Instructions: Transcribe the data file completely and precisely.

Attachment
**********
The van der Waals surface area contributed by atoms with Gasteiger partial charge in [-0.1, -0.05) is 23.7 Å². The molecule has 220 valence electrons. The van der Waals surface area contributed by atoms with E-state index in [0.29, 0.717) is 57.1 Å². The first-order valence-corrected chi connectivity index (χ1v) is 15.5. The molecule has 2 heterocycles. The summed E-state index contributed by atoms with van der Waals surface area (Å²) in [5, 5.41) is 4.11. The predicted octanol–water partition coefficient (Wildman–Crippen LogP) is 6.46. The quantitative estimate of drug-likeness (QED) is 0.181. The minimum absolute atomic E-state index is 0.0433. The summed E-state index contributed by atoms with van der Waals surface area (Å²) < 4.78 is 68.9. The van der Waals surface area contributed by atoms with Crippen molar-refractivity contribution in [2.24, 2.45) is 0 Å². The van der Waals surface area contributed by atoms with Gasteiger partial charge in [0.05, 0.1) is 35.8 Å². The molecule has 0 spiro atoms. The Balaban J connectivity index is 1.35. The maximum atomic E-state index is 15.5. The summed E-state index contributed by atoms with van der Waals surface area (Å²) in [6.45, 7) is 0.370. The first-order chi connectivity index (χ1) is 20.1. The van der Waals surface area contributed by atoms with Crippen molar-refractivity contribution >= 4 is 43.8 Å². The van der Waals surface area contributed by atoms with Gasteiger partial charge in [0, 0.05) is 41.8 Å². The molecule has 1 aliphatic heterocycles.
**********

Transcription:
The van der Waals surface area contributed by atoms with Gasteiger partial charge in [-0.1, -0.05) is 23.7 Å². The molecule has 220 valence electrons. The van der Waals surface area contributed by atoms with E-state index in [0.29, 0.717) is 57.1 Å². The first-order valence-corrected chi connectivity index (χ1v) is 15.5. The molecule has 2 heterocycles. The summed E-state index contributed by atoms with van der Waals surface area (Å²) in [5, 5.41) is 4.11. The predicted octanol–water partition coefficient (Wildman–Crippen LogP) is 6.46. The quantitative estimate of drug-likeness (QED) is 0.181. The minimum absolute atomic E-state index is 0.0433. The summed E-state index contributed by atoms with van der Waals surface area (Å²) < 4.78 is 68.9. The van der Waals surface area contributed by atoms with Crippen molar-refractivity contribution in [2.24, 2.45) is 0 Å². The van der Waals surface area contributed by atoms with Gasteiger partial charge in [0.05, 0.1) is 35.8 Å². The molecule has 0 spiro atoms. The Balaban J connectivity index is 1.35. The maximum atomic E-state index is 15.5. The summed E-state index contributed by atoms with van der Waals surface area (Å²) in [6.45, 7) is 0.370. The first-order chi connectivity index (χ1) is 20.1. The van der Waals surface area contributed by atoms with Crippen molar-refractivity contribution >= 4 is 43.8 Å². The van der Waals surface area contributed by atoms with Gasteiger partial charge in [0, 0.05) is 41.8 Å². The molecule has 1 aliphatic heterocycles.